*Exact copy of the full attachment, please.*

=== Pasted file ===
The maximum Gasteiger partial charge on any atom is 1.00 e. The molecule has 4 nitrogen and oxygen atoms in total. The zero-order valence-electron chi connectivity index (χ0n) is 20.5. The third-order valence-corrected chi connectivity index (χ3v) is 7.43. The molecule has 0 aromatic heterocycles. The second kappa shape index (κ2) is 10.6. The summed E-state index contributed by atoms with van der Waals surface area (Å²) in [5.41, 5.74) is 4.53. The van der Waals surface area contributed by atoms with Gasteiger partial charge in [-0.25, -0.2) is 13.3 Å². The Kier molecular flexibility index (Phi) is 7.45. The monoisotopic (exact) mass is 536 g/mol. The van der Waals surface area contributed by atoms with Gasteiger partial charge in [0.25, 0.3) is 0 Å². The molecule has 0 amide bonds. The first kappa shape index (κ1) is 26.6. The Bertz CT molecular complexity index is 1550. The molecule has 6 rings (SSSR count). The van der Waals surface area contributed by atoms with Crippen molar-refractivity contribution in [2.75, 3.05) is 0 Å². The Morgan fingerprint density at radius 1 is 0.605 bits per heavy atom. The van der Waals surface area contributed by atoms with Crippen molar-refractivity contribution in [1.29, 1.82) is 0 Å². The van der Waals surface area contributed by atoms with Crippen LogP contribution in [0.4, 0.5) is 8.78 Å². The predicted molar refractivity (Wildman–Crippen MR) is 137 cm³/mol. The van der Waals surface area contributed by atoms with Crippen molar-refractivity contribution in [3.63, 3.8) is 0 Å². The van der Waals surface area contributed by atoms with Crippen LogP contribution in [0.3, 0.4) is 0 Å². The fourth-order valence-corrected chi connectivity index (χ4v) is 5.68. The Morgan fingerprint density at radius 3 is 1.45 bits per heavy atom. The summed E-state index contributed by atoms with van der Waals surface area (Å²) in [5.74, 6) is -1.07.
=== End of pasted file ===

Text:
The maximum Gasteiger partial charge on any atom is 1.00 e. The molecule has 4 nitrogen and oxygen atoms in total. The zero-order valence-electron chi connectivity index (χ0n) is 20.5. The third-order valence-corrected chi connectivity index (χ3v) is 7.43. The molecule has 0 aromatic heterocycles. The second kappa shape index (κ2) is 10.6. The summed E-state index contributed by atoms with van der Waals surface area (Å²) in [5.41, 5.74) is 4.53. The van der Waals surface area contributed by atoms with Gasteiger partial charge in [-0.25, -0.2) is 13.3 Å². The Kier molecular flexibility index (Phi) is 7.45. The monoisotopic (exact) mass is 536 g/mol. The van der Waals surface area contributed by atoms with Gasteiger partial charge in [0.25, 0.3) is 0 Å². The molecule has 0 amide bonds. The first kappa shape index (κ1) is 26.6. The Bertz CT molecular complexity index is 1550. The molecule has 6 rings (SSSR count). The van der Waals surface area contributed by atoms with Crippen molar-refractivity contribution in [2.75, 3.05) is 0 Å². The Morgan fingerprint density at radius 1 is 0.605 bits per heavy atom. The van der Waals surface area contributed by atoms with Crippen molar-refractivity contribution in [1.29, 1.82) is 0 Å². The van der Waals surface area contributed by atoms with Crippen LogP contribution in [0.4, 0.5) is 8.78 Å². The predicted molar refractivity (Wildman–Crippen MR) is 137 cm³/mol. The van der Waals surface area contributed by atoms with Crippen molar-refractivity contribution in [3.63, 3.8) is 0 Å². The van der Waals surface area contributed by atoms with Crippen LogP contribution in [0.3, 0.4) is 0 Å². The fourth-order valence-corrected chi connectivity index (χ4v) is 5.68. The Morgan fingerprint density at radius 3 is 1.45 bits per heavy atom. The summed E-state index contributed by atoms with van der Waals surface area (Å²) in [5.74, 6) is -1.07.